It's been a good reading month for me; talking to more people about books has reminded me how much I love reading, so I've been carving out a little more time for it - I might hit that 52 book target after all, despite being woefully behind. There's still plenty on my to read list, but it feels good to be finding new stories and diving into new worlds more often.
The Wives by Lauren Weisberger*
Lauren Weisberger is the author who penned The Devil Wears Prada, and sent a million girls into daydreams of working at a glamorous fashion magazine (even with an... ahem... difficult boss) and this book brings back ex-assistant Emily for another biting, glamorous read.
Emily is a stylist and image consultant to the biggest stars, but her career's under threat. So, when her old friend, Karolina, wife of would-be-president Graham Hartwell, ends up dumped and with a false DUI to her name, Emily moves into the New York suburbs to help her... and to kickstart her career again.
This is pure chick lit indulgence. Greenwich is reminiscent of Desperate Housewives, with image-obsessed, wealthy women falling over themselves to one-up the neighbours. Emily is delightfully catty as ever (although I could do without all the fat-shaming) and the story is pleasantly gossipy. It's pure escapism, and it was nice to revisit some old favourite characters - but one to avoid if rich people problems get your back up!
Eleanor Oliphant is Completely Fine by Gail Honeyman
Whilst recording episodes of my new book podcast - Readers Gonna Read - this book came up time and again, but the reviews of it that have come my way have been really mixed. It seems this is a love it or a hate it sort of book, and so I borrowed it off the book swap shelf at work to see for myself.
And it turns out... I love it. I love it, I love it, I love it. It reminded me a little of The Rosie Project, a little of A Little Life (in a small way) but it was so uniquely itself. I'm a little bit bereft that I've finished it now, so in love am I with this book and these characters. Eleanor Oliphant has a rather peculiar way of looking at the world, and as you spend the whole book in her head, I think that can be off-putting if you don't particularly like her - but I found her to be charming if a little bit blunt every now and again.
Nothing much particularly happens in the book, it has a gentle pace, but Eleanor starts the book thinking she is completely fine with no one else in her life and soon realises that is very much not the case. As she makes changes to her life and starts to make connections, her past comes back to haunt her, and the whole thing is utterly heartbreaking. There are so many sweet little moments that brought a tear to my eye, and other moments where Eleanor's perspective, bruised as it is by her history, had me choked with sobs - just when I least expected it. Believe the hype, this one is worth reading.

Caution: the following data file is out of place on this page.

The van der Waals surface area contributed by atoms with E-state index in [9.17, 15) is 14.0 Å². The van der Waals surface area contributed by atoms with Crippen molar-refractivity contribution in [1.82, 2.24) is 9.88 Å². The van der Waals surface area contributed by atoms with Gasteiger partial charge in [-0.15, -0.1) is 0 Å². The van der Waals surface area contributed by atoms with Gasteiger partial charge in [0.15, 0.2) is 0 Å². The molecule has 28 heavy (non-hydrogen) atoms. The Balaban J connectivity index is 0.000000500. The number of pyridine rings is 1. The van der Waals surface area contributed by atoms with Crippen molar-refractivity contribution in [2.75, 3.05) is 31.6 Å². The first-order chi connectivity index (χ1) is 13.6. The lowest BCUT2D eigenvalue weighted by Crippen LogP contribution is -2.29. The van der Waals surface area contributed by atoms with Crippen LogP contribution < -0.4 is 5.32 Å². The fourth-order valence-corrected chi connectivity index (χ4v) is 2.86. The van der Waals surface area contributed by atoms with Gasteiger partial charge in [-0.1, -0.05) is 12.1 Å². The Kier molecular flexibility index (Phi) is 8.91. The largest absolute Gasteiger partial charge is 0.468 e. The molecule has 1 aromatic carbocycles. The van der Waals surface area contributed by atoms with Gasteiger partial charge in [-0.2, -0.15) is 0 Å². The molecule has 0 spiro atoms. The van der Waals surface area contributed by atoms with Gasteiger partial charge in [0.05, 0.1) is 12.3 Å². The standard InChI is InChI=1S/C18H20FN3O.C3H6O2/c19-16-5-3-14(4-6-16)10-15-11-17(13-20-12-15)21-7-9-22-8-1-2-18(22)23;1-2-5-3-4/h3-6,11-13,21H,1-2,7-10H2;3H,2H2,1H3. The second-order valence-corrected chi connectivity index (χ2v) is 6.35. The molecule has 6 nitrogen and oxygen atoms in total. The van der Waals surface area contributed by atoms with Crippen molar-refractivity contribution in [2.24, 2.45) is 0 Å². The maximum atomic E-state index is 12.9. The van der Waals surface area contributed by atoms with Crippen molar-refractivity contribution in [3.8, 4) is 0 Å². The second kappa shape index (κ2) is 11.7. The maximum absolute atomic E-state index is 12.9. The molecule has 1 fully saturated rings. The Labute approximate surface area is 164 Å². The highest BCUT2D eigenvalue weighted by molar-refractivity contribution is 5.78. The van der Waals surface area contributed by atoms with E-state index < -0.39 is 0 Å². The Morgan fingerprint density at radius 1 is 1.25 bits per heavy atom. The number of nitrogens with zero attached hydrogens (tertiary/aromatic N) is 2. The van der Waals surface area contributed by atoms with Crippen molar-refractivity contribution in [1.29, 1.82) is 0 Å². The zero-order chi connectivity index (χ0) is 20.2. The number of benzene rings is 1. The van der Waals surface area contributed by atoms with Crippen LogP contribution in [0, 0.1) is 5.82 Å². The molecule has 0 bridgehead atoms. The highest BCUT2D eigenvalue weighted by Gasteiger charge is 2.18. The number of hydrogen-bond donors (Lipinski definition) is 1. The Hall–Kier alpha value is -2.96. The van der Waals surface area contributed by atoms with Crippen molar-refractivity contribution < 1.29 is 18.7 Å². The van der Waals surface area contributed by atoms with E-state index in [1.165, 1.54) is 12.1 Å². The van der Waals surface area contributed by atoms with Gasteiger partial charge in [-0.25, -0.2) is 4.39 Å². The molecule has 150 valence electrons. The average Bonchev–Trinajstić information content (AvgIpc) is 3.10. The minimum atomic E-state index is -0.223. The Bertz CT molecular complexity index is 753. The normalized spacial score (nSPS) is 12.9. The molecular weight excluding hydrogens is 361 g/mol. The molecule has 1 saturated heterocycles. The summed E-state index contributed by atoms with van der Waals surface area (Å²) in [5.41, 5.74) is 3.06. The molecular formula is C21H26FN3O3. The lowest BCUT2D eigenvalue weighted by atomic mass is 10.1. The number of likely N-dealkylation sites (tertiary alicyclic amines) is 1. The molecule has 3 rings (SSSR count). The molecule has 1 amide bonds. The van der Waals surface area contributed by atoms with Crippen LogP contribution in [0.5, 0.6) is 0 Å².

The Year of Less by Cait Flanders
Ironically, I picked this book up because I have a (not great) habit of purchasing any books on my wishlist that are 99p on Kindle... and often never reading them. But, after Cait featured on the There Are Other Ways podcast (well worth a listen!), I remembered that I had it lurking in my folders and dug it out. And I'm really glad I did, as it was a real eye-opener.
As suggested by the title, Cait spent a year on a shopping ban in an effort to get control of her finances and see if she could really live with less. Of course, it's never just about the problem you think you have, it's about what causes those problems, and not being able to fall back on her habit of a lifetime means Cait's forced to confront her life and what she wants it to be like. It's a transformative year for her, and a bit of a transformative reading experience which came at just the right time for me - my expenses have never been higher and I've definitely been shopping more than I should for a myriad of reasons, so this book really made me take stock. I think it's one I'm going to be coming back to time and again for a reminder of why spending money isn't really the solution that it sometimes seems.
Disclaimer: This post contains affiliate links, which means that if you click on one of the product links and buy something, I may receive a small commission. Books marked with a * were provided by the publisher in exchange for an honest review.